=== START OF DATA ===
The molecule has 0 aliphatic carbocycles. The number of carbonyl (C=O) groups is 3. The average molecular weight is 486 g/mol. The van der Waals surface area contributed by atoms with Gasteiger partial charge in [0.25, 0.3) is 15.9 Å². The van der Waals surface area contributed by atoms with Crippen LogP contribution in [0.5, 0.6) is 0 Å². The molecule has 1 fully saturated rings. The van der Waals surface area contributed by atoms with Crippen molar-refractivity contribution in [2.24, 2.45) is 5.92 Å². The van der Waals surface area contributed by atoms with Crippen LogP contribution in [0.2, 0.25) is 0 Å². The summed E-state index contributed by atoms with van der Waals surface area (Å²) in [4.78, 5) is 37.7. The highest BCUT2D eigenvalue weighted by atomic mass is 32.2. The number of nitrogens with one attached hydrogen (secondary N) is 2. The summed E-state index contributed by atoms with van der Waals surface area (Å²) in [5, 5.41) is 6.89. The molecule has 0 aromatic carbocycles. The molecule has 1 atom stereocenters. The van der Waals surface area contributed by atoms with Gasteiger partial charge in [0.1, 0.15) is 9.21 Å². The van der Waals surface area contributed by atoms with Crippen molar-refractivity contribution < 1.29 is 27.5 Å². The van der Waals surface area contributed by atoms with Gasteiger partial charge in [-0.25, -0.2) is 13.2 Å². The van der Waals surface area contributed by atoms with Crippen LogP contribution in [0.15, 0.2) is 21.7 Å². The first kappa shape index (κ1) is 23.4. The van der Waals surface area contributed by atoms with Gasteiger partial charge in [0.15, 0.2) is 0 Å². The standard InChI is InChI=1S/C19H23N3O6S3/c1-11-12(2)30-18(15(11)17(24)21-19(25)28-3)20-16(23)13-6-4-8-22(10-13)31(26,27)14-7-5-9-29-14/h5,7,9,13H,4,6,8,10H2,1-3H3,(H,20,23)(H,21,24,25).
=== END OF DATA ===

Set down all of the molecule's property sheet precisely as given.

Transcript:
The molecule has 0 aliphatic carbocycles. The number of carbonyl (C=O) groups is 3. The average molecular weight is 486 g/mol. The van der Waals surface area contributed by atoms with Gasteiger partial charge in [0.25, 0.3) is 15.9 Å². The van der Waals surface area contributed by atoms with Crippen LogP contribution in [0.5, 0.6) is 0 Å². The molecule has 1 fully saturated rings. The van der Waals surface area contributed by atoms with Crippen molar-refractivity contribution in [2.24, 2.45) is 5.92 Å². The van der Waals surface area contributed by atoms with Crippen LogP contribution in [0.2, 0.25) is 0 Å². The summed E-state index contributed by atoms with van der Waals surface area (Å²) in [4.78, 5) is 37.7. The highest BCUT2D eigenvalue weighted by atomic mass is 32.2. The number of nitrogens with one attached hydrogen (secondary N) is 2. The summed E-state index contributed by atoms with van der Waals surface area (Å²) in [5, 5.41) is 6.89. The molecule has 0 aromatic carbocycles. The molecule has 1 atom stereocenters. The van der Waals surface area contributed by atoms with Gasteiger partial charge in [0.1, 0.15) is 9.21 Å². The van der Waals surface area contributed by atoms with Crippen molar-refractivity contribution < 1.29 is 27.5 Å². The van der Waals surface area contributed by atoms with Gasteiger partial charge in [-0.25, -0.2) is 13.2 Å². The van der Waals surface area contributed by atoms with Crippen LogP contribution in [0.15, 0.2) is 21.7 Å². The first kappa shape index (κ1) is 23.4. The van der Waals surface area contributed by atoms with Gasteiger partial charge in [0.15, 0.2) is 0 Å². The standard InChI is InChI=1S/C19H23N3O6S3/c1-11-12(2)30-18(15(11)17(24)21-19(25)28-3)20-16(23)13-6-4-8-22(10-13)31(26,27)14-7-5-9-29-14/h5,7,9,13H,4,6,8,10H2,1-3H3,(H,20,23)(H,21,24,25).